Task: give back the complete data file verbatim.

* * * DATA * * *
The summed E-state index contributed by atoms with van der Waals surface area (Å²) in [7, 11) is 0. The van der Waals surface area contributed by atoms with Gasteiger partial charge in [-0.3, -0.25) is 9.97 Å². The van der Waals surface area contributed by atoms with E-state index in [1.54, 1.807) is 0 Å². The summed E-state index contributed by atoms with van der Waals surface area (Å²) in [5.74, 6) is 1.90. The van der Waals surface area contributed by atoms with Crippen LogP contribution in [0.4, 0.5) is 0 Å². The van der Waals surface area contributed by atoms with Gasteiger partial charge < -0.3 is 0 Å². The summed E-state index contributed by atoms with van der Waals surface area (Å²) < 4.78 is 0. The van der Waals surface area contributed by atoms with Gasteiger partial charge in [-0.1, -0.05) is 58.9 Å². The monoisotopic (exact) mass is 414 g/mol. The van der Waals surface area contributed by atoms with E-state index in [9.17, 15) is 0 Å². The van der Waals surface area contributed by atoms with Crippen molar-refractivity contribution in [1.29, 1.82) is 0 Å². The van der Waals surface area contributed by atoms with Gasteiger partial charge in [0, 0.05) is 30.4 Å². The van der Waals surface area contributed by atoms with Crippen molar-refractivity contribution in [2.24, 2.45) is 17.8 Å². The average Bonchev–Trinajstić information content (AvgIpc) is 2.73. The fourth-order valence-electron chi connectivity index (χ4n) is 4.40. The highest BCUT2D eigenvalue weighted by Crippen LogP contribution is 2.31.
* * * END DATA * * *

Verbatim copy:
The summed E-state index contributed by atoms with van der Waals surface area (Å²) in [7, 11) is 0. The van der Waals surface area contributed by atoms with Gasteiger partial charge in [-0.3, -0.25) is 9.97 Å². The van der Waals surface area contributed by atoms with E-state index in [1.54, 1.807) is 0 Å². The summed E-state index contributed by atoms with van der Waals surface area (Å²) in [5.74, 6) is 1.90. The van der Waals surface area contributed by atoms with Crippen LogP contribution in [0.4, 0.5) is 0 Å². The van der Waals surface area contributed by atoms with Gasteiger partial charge < -0.3 is 0 Å². The summed E-state index contributed by atoms with van der Waals surface area (Å²) < 4.78 is 0. The van der Waals surface area contributed by atoms with Gasteiger partial charge in [-0.1, -0.05) is 58.9 Å². The monoisotopic (exact) mass is 414 g/mol. The van der Waals surface area contributed by atoms with E-state index in [9.17, 15) is 0 Å². The van der Waals surface area contributed by atoms with Crippen molar-refractivity contribution in [1.29, 1.82) is 0 Å². The van der Waals surface area contributed by atoms with Gasteiger partial charge in [0, 0.05) is 30.4 Å². The van der Waals surface area contributed by atoms with Crippen molar-refractivity contribution in [2.24, 2.45) is 17.8 Å². The average Bonchev–Trinajstić information content (AvgIpc) is 2.73. The fourth-order valence-electron chi connectivity index (χ4n) is 4.40. The highest BCUT2D eigenvalue weighted by Crippen LogP contribution is 2.31.